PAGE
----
Eric and Ariel survived together. That dynamic runs strong through their relationship, even though they will never have to worry about survival again. Their mom and dad will love them forever. Of that, I have no doubt. Their mom asked me to come over and share some Reiki with the pair, particularly with Eric, to energetically reinforce their safety.

As our session started, I anointed myself with lavender essential oil to soothe Eric’s energy. They “showed” me the number 224. Eric almost immediately retreated into his bunny castle (not to worry—Reiki flows through cardboard). I spent our time together infusing his energy with the word trust. He “told” me that he feels unable to express his needs, which is where is bond with Ariel is so important.

For Ariel, her word was understanding. She is the only one who can understand Eric. She’s his protector and was when they had to survive in the cemetery. She gets sick often and the extra care she needs comes from taking on Eric’s energy and needs. I worked to help them balance that aspect of their connection. Ariel “showed” me that she was a women right’s activist in the 1920s. Her root chakra is strong. I’m not surprised, as she’s a spunky little thing!

I moved back to Eric at this point in our session. It’s like a storm in his head. He had the most trauma before rescue so it may take his entire lifetime to fully release that… but we made progress. He “showed” me the number 7. He has a very heavy heart and chest. Eric is still learning to feel safe but all the love he gets from Ariel and their incredible parents helps him tremendously.

I just love what I get to do with these sweet creatures. Thank you, Eric & Ariel’s mom, for allowing me to share Reiki with your babies. Much love!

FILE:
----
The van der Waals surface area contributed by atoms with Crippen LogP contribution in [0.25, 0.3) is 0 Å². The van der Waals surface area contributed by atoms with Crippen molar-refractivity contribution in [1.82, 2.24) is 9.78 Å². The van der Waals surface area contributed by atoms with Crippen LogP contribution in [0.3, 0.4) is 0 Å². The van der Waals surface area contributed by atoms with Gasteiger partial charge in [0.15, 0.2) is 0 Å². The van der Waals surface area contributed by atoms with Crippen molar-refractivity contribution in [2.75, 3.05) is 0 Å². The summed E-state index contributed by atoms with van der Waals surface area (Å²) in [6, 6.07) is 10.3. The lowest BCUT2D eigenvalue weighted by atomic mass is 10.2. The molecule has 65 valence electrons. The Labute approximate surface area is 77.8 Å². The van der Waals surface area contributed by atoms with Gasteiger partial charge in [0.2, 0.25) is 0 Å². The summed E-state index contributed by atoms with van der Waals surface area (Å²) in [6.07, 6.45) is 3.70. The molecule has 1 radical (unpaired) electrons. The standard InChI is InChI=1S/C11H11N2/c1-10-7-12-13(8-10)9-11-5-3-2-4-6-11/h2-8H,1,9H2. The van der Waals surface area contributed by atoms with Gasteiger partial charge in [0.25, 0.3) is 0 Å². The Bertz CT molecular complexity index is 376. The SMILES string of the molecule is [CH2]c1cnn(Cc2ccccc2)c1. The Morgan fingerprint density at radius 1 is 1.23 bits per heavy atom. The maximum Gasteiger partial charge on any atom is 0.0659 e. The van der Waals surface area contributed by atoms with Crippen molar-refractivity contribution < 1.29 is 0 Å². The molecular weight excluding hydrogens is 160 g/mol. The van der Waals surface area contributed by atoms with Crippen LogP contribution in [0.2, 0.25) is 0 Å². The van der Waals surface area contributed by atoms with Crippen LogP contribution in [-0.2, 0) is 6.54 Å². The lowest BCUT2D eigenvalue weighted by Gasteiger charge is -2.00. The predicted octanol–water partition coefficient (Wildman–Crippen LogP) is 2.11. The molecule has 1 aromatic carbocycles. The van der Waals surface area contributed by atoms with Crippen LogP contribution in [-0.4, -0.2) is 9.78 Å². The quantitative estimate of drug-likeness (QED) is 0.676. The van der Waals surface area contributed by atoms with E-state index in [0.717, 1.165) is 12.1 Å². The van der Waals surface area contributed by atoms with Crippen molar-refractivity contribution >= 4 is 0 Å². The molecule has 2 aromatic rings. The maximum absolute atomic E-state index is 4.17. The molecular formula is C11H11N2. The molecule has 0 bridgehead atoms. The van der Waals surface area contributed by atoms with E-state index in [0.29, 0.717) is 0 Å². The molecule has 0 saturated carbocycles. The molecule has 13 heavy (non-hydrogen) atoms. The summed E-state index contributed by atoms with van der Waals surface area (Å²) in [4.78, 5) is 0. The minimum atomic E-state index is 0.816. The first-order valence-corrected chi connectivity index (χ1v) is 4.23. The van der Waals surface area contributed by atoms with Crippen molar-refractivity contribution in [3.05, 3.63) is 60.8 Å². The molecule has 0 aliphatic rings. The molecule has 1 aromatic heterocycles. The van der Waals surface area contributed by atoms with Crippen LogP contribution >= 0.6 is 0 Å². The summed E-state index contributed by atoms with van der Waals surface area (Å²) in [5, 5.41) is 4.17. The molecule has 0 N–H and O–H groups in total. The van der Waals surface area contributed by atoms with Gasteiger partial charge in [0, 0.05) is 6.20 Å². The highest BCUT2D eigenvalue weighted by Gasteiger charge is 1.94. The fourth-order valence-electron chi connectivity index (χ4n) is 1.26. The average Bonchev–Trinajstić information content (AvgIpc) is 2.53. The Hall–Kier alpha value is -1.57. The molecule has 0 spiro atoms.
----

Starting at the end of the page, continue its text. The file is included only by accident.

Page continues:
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Believe Bunnies Purpose Rescue

Linus

My business mentor the incomparable MP reminds us often to “keep the main thing the main thing.” If you’re a loyal reader, you know what’s at the center of my vision board that hangs above the center of my desk. If you’re new here, I won’t keep you in the metaphorical dark. At the center of my vision board it says: Domestic rabbits are safe and protected.

That’s my main thing. That’s what my heart beats for. That’s my life’s purpose.

Yesterday, I helped coordinate the rescue of Linus. I share his story with you today in hopes that one day that sentence in the center of my vision board comes true.

Here’s what I wrote for the Long Island Rabbit Rescue Group’s Facebook page:

Some days in Rescue are more difficult than others. We don’t share these stories and pictures to make you angry or sad; we share these stories to increase awareness, in hopes that no more rabbits have to suffer like Linus is right now.

Just before the weekend, we received an email from a man who found a lop-eared rabbit who had been abandoned in eastern Suffolk County. After several exchanges, we were able to ascertain that the rabbit had an injury to his mouth, so this case became a priority among the dozens we are alerted to weekly.

With no available foster space, we turned to the Town of Brookhaven Animal Shelter. Like most shelters on Long Island, they aren’t typically set up to accept rabbits but they have been remarkably gracious and generous with helping many rabbits lately. The finder brought this little injured lop to the shelter yesterday just before closing… and the rabbit’s condition was worse than anticipated. He got immediate medical attention and we are grateful to the doctors and staff at the shelter.

He has a hole through his face and jaw. His underside is inflamed and possibly infected. He cannot eat on his own. Our volunteers who met him said that all he wanted was snuggles and kisses despite the pain he must be feeling.

Due to his extremely fragile condition, Linus, named by the volunteers, is spending a few days in a medically-equipped foster home. If Linus survives these critical days, he will be in search of a foster home to help him recuperate.